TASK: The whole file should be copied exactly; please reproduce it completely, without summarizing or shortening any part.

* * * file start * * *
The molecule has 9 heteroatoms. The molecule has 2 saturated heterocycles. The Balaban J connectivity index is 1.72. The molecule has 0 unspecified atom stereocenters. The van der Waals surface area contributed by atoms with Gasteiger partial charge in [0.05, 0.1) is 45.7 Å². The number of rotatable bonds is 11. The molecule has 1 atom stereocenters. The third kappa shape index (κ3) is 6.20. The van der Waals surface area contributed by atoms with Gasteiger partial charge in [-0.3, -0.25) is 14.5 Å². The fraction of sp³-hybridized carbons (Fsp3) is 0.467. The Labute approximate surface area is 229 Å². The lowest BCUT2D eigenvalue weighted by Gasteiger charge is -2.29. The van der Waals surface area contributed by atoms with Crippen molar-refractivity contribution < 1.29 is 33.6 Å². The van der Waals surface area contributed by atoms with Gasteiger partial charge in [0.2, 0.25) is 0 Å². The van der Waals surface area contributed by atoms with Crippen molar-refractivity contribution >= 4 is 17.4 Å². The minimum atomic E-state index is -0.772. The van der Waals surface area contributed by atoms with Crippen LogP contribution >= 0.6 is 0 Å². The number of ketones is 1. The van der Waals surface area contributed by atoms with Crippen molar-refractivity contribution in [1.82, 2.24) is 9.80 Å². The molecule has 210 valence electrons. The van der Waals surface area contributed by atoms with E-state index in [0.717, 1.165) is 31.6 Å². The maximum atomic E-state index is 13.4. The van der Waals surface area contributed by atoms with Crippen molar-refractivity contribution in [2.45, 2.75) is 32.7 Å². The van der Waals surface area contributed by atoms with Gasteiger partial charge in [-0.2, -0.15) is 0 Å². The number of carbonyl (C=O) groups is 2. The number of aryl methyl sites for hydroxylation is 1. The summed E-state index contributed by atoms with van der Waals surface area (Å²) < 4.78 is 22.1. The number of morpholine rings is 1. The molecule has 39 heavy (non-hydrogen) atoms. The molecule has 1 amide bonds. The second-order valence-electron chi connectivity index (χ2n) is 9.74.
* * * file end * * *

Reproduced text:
The molecule has 9 heteroatoms. The molecule has 2 saturated heterocycles. The Balaban J connectivity index is 1.72. The molecule has 0 unspecified atom stereocenters. The van der Waals surface area contributed by atoms with Gasteiger partial charge in [0.05, 0.1) is 45.7 Å². The number of rotatable bonds is 11. The molecule has 1 atom stereocenters. The third kappa shape index (κ3) is 6.20. The van der Waals surface area contributed by atoms with Gasteiger partial charge in [-0.3, -0.25) is 14.5 Å². The fraction of sp³-hybridized carbons (Fsp3) is 0.467. The Labute approximate surface area is 229 Å². The lowest BCUT2D eigenvalue weighted by Gasteiger charge is -2.29. The van der Waals surface area contributed by atoms with Crippen molar-refractivity contribution < 1.29 is 33.6 Å². The van der Waals surface area contributed by atoms with Gasteiger partial charge in [0.2, 0.25) is 0 Å². The van der Waals surface area contributed by atoms with Crippen molar-refractivity contribution >= 4 is 17.4 Å². The minimum atomic E-state index is -0.772. The van der Waals surface area contributed by atoms with Crippen LogP contribution >= 0.6 is 0 Å². The number of ketones is 1. The van der Waals surface area contributed by atoms with Crippen molar-refractivity contribution in [1.82, 2.24) is 9.80 Å². The molecule has 210 valence electrons. The van der Waals surface area contributed by atoms with E-state index in [0.717, 1.165) is 31.6 Å². The maximum atomic E-state index is 13.4. The van der Waals surface area contributed by atoms with Crippen molar-refractivity contribution in [2.45, 2.75) is 32.7 Å². The van der Waals surface area contributed by atoms with Gasteiger partial charge in [-0.2, -0.15) is 0 Å². The number of carbonyl (C=O) groups is 2. The number of aryl methyl sites for hydroxylation is 1. The summed E-state index contributed by atoms with van der Waals surface area (Å²) < 4.78 is 22.1. The number of morpholine rings is 1. The molecule has 39 heavy (non-hydrogen) atoms. The molecule has 1 amide bonds. The second-order valence-electron chi connectivity index (χ2n) is 9.74.